ISIS Was Not Omar Matteen's Only Cult

*This blog is jointly written by Shahnaz Taplin and Carl Pope

The tragedy in Orlando called forth amazing and eloquent responses. But we think the most powerful -- certainly of the responses from public officials -- came from a Utah Republican, Lt. Governor Spencer Cox. We urge you to read it. He reminds us that our humanity is measured by our response to hatred and terror. He quoted Muhammed, "You will not enter paradise until you believe, and you will not believe until you love one another," as well as Jesus, "Love your enemies, bless them that curse you..."

Huge numbers of Americans -- not just Cox -- have reacted to Orlando in this spirit. Gay Muslims are seeing a breakthrough in recognition of their struggles from mainstream Muslim organizations. The Gay community in Orlando reached out to combat Islamaphobia and show solidarity. A Google search for "Vigils, Orlando, images" produce scrolled page after scrolled page of Americans expressing this solidarity, this belief that as President Obama said, we must come together around "respect and equality for every human being."

Religions - all of them - honor and respect love and peace. They do throw off cancerous sects that embrace hatred and violence - whether it is Jim Jones leading his followers to mass murder/suicide in Ghana, the murdering cult of Thugee in India, or the massacres of other Christians led by a Catholic Pope in the medieval Albigensian Crusade in France.

Narrowness and intolerance take over; anyone who differs becomes an enemy. Hatred and fear replace love. Violence drives out peace. Trust is replaced by paranoia. Instead of seeking security in broad social bonds, cults turn in on themselves and prepare for war. As David Brooks put it Friday, what he called the spirit of dominion seeks "to heal injury through revenge and domination." The Islamic State in Syria and the Levant is such a cancer within Islam. But Americans must confront our own homegrown "spirit of dominion" sect - the worship of guns.


Omar Mateen, a devout Muslim was clearly deeply disturbed - uncomfortable in his own skin, perhaps unclear about who he even was. But who taught him and is teaching other Muslims that they can get away with murder - not just metaphorically but literally as Omar Mateen thought he could? The tragedy here is that 49 people died in the course of his deathly rampage. Precious lives were lost, families were torn apart and for what? Islam condemns this kind of brutal killing. But ISIS does not. Too many people hear it as the voice of their faith. The why, what and how of this massacre will affect not only the families of the 49 victims who died, not only loved ones left behind, but the fabric and well-being of entire communities, not only in Orlando. This planned but senseless act destroyed the integrity of so many families, and put the bonds that connect us all as Americans at risk.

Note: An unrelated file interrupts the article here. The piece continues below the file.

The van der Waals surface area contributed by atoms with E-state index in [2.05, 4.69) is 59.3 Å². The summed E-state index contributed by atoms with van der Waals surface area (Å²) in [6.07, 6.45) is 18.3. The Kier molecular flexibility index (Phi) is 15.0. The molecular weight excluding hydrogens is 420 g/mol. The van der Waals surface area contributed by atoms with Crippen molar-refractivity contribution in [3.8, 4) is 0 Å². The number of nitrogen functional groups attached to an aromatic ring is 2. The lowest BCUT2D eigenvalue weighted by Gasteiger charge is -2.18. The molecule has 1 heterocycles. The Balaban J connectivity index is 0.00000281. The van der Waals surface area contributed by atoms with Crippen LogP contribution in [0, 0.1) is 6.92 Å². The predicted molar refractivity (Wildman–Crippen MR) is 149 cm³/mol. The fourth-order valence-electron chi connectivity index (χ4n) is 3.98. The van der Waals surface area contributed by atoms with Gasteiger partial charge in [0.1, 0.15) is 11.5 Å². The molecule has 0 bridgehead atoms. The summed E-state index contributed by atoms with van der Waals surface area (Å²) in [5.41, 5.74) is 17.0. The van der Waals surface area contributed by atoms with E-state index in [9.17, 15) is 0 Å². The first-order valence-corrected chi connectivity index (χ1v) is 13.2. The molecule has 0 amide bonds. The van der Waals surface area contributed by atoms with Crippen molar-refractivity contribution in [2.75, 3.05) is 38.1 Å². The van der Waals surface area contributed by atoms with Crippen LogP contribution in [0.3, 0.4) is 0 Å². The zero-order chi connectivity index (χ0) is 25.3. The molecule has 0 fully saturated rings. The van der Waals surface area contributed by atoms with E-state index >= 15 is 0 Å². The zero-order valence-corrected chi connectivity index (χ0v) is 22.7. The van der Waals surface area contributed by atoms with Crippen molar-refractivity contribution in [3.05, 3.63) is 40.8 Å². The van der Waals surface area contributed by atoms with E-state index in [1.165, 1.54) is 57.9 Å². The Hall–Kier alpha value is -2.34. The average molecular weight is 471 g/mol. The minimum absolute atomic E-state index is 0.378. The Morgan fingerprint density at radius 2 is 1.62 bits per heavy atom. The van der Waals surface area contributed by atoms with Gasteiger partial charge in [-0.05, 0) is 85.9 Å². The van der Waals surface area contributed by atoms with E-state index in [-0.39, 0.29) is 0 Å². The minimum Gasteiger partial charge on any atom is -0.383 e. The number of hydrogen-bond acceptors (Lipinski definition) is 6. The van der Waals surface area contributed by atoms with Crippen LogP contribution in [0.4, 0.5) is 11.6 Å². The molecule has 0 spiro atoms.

I'm a Muslim woman of Indian origin. Nowhere did I learn, study or hear a hint that mass killings are being acceptable in our Islamic faith. In my family we think of Islam as a religion of peace--even as I realize that the world views Islam now as a faith that has become fraught with violence. I sat glued to the TV most of this week, there was much to absorb. One of the quotes by an imam from Florida being interviewed on TV struck me: "I don't consider a terrorist to be a Muslim." The imam is right on.

In her speech this week, Hilary Clinton warned that "Hate crimes tripled after Paris and Brussels." She urged action to "prevent on-line radicalization." She went further to say: "You will have millions of allies who will always have your back and I am one of them." She continued: "America is strongest when we are not a land of winners and losers." She is right - marginalization is not a plus. As Clinton says: "We are a country in which all Americans need to stand together and we need to bridge our divides."


Shahnaz, a Muslim, feels terrible because her faith was invaded by the cult of ISIS. I feel equally terrible because my country has been permeated by a culture of guns. A disturbed young man filled with hate and confusion, placed on a terrorist watch list, but alone, was able to carry out the worst massacre in our history only because our gun cult empowered and encouraged him to buy a military assault weapon and ammunition with no legitimate civilian use. (From 1994-2004 such weapons were banned. American freedom was not notably disturbed.)

But for the NRA, and the gun cult it leads, we cannot rely on a peaceful society for protection, but on arming ourselves against an invasion of our homes.The NRA claims that the writers of the constitution would have wanted us to own assault weapons (if they had been invented), because "the only way for us to stay free was by having whatever guns the bad guys have."

There it is, the logic of a cult: fear; hatred of diversity, with those who are different "bad guys"; violence as the solution.

The day after Orlando, the NRA urged Americans to buy more assault weapons. We should hold more vigils instead, vigils with the kinds of people we don't really know. That, not arming up, is how the Founding Fathers - as well as the prophets of our faiths -- would have wanted America to respond.